Awareness of issues is absolutely critical. Know what the issues are before getting into the race. Appearing uninformed hurts credibility. "Faking it" is the quickest way to get destroyed.

Do you follow council meetings on a regular basis, as an observer at meetings or on TV? That will go a long way in helping make up your mind if this is really for you.

If you have any specific questions, please send them to news@nanaimonet.com

 

Civic leadership series hailed as a huge success

0511 - The Civic Leadership Speakers Series, created by the Greater Nanaimo Chamber of Commerce, OurNanaimo and Leadership Vancouver Island, over the last two weeks, was a great success.

Focused on the fundamentals of local governance, this pilot initiative had 45 attendees – declared candidates, others considering running for municipal office, and those interested in the necessary competencies for elected officials to effectively serve the community. This course was precedent-setting in B.C. and has sparked interest from other municipalities.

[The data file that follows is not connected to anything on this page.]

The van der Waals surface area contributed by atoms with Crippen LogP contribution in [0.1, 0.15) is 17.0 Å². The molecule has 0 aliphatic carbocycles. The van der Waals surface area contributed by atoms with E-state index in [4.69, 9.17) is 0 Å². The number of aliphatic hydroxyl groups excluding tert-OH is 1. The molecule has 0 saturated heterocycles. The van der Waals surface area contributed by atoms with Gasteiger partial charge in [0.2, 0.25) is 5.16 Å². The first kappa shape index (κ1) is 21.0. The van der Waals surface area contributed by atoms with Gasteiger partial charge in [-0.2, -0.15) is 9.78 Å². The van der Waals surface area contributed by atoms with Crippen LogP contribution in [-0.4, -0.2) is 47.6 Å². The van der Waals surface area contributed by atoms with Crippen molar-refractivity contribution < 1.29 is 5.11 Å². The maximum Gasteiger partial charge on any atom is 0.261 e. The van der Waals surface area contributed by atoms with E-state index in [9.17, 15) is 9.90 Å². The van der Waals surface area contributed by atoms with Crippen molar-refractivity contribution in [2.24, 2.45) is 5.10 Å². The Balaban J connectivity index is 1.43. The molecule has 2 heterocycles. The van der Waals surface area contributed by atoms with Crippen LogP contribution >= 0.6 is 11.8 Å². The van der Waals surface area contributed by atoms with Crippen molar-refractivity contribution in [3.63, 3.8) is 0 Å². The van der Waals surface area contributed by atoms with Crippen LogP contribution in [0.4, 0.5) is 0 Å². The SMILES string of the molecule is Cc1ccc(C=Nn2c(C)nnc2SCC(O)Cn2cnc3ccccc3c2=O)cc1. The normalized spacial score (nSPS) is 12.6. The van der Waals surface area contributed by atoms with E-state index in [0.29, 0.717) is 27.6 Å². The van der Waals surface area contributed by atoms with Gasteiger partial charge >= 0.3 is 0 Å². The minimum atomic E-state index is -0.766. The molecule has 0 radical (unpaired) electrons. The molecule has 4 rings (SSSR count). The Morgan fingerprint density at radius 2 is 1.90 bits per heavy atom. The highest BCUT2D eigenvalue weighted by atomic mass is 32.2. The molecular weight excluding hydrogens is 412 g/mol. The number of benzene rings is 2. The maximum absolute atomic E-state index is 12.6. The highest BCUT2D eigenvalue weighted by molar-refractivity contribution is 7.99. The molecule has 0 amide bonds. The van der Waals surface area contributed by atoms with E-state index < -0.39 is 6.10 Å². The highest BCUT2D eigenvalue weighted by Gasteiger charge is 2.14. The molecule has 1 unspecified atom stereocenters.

Comments from participants were overwhelmingly positive:

“Reconfirmed what leadership feels like.”

“I loved the examples of how citizen empowerment can work.”

“Presenters were thoughtful and engaging.”

“Thanks for an excellent, thought-provoking series.”

Chamber CEO Kim Smythe saids the positive feedback indicates success of the vision to provide a unique learning experience through non-partisan speakers and leaders on a broad range of local governance mattersC. 

The overall objective was to prepare potential candidates for city council, and to contribute to effective local governance. The series began with an introductory session, followed by four sessions related to the roles and responsibilities of elected officials.